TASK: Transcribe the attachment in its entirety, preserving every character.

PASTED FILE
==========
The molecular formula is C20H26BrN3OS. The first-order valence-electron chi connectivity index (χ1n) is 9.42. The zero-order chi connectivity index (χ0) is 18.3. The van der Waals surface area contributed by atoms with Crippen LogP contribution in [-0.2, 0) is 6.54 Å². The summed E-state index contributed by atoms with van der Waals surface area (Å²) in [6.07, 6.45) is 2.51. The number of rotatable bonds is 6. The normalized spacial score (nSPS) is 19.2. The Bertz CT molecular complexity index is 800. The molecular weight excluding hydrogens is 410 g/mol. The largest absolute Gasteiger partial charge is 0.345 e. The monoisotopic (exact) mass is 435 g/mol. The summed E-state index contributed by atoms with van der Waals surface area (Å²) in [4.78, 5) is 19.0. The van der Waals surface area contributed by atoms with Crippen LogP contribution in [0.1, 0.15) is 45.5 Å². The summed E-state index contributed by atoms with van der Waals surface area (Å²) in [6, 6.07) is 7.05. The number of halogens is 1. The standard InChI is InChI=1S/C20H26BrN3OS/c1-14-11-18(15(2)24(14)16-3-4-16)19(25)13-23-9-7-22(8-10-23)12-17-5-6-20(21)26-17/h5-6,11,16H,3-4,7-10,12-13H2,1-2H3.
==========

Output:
The molecular formula is C20H26BrN3OS. The first-order valence-electron chi connectivity index (χ1n) is 9.42. The zero-order chi connectivity index (χ0) is 18.3. The van der Waals surface area contributed by atoms with Crippen LogP contribution in [-0.2, 0) is 6.54 Å². The summed E-state index contributed by atoms with van der Waals surface area (Å²) in [6.07, 6.45) is 2.51. The number of rotatable bonds is 6. The normalized spacial score (nSPS) is 19.2. The Bertz CT molecular complexity index is 800. The molecular weight excluding hydrogens is 410 g/mol. The largest absolute Gasteiger partial charge is 0.345 e. The monoisotopic (exact) mass is 435 g/mol. The summed E-state index contributed by atoms with van der Waals surface area (Å²) in [4.78, 5) is 19.0. The van der Waals surface area contributed by atoms with Crippen LogP contribution in [0.1, 0.15) is 45.5 Å². The summed E-state index contributed by atoms with van der Waals surface area (Å²) in [6, 6.07) is 7.05. The number of halogens is 1. The standard InChI is InChI=1S/C20H26BrN3OS/c1-14-11-18(15(2)24(14)16-3-4-16)19(25)13-23-9-7-22(8-10-23)12-17-5-6-20(21)26-17/h5-6,11,16H,3-4,7-10,12-13H2,1-2H3.